Putting all other data breaches to shame, Yahoo clearly wanted to end 2016 with a bang when it announced the largest breach in history. And even for those of us who weren’t one of the billion users affected by the Yahoo breach, there were still plenty of other breaches at all types of companies to go around. There’s always hope that we’ll see fewer security breaches next year, but if the way things went in December are any indication of what’s to come in 2017, you may want to make sure you’ve got an active membership with IdentityForce.
Here are the recent data breaches that were making headlines in December 2016:
Yahoo made headlines about three months ago when they announced a 2014 data breach that affected 500 million users; at the time, it was considered to be the biggest data breach ever. In December, however, they crushed their own record when they revealed a 2013 breach may have compromised the personal information of one billion Yahoo accounts. Yahoo still isn’t sharing much about what happened, but they did say the stolen information “may have included” names, email addresses, telephone numbers, dates of birth, hashed passwords, and in some cases, encrypted or unencrypted security questions and answers. Payment and bank information was not stored in the breached system.
At the beginning of December, Firefox released a critical update to fix a major vulnerability that was discovered. Attackers used a code that exploited the hole to execute a breach, and collected the IP and MAC address of each system that was targeted; that information was then sent to a central server. The goal of the attack was to reveal the identity of the browser user. Some security experts say the code is “almost exactly” the same as code used by the FBI in 2013 to bust individuals who were accessing child pornography.
Community Health Plan of Washington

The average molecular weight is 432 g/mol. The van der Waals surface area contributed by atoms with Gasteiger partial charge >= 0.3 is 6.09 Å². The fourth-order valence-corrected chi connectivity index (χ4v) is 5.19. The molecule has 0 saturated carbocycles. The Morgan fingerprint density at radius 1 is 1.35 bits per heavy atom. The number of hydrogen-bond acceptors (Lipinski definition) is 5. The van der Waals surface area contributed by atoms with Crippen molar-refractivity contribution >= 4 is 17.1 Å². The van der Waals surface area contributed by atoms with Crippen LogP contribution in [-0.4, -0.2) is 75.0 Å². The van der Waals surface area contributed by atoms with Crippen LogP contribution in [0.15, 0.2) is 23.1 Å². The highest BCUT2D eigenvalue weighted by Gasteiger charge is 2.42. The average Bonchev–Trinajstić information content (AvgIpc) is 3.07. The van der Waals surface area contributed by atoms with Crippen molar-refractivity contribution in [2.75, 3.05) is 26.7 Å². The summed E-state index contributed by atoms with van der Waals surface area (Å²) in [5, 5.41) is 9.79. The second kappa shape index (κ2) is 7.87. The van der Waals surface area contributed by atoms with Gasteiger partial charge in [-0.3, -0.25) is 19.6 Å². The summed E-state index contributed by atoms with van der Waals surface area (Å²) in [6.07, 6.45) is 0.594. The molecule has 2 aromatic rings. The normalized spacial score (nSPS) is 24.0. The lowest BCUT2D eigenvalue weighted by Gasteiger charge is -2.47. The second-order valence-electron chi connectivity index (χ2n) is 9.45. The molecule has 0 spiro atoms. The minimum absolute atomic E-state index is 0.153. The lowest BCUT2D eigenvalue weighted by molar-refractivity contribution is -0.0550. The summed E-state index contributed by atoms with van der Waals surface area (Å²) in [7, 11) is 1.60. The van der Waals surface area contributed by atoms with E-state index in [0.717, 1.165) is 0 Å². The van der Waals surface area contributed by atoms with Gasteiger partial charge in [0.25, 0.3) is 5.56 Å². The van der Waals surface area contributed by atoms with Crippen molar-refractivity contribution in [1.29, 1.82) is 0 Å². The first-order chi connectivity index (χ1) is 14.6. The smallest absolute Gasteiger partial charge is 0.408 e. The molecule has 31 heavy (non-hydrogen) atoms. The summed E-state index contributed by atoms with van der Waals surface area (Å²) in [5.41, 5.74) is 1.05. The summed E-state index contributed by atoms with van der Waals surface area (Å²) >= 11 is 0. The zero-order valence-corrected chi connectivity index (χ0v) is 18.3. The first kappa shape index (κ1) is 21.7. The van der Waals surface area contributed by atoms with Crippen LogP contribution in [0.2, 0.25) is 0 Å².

Community Health Plan of Washington, a nonprofit that provides health insurance through Medicaid, revealed in December that more than 380,000 current and former members had personal information exposed in a data breach. An anonymous caller notified the company of a vulnerability in the computer network of NTT Data, the firm that provides it with technical services. The health organization hired a forensics investigation team who determined that member records were accessed without authorization. The stolen records contained full names, addresses, dates of birth, health claims information, and Social Security numbers. Members are being notified by Community Health Plan of Washington and being provided with steps they can take to protect themselves.
Lynda.com, a popular online platform for professional education, announced a data breach in December. Owned by Microsoft’s LinkedIn, Lynda.com has not shared when the breach happened or how; its spokesperson only confirmed “This is a recent issue which we took immediate action to mitigate.” A database containing information on 9.5 million accounts was infiltrated by hackers, which gave them access to full names, email addresses, and courses viewed. The database also had 55,000 account passwords which were “cryptographically salted hashed,” making them harder to figure out. Lynda.com automatically reset those account passwords and notified users. There is no current evidence that any data has been used or made available publicly.
Check back next month to stay up to date on the most recent data breaches.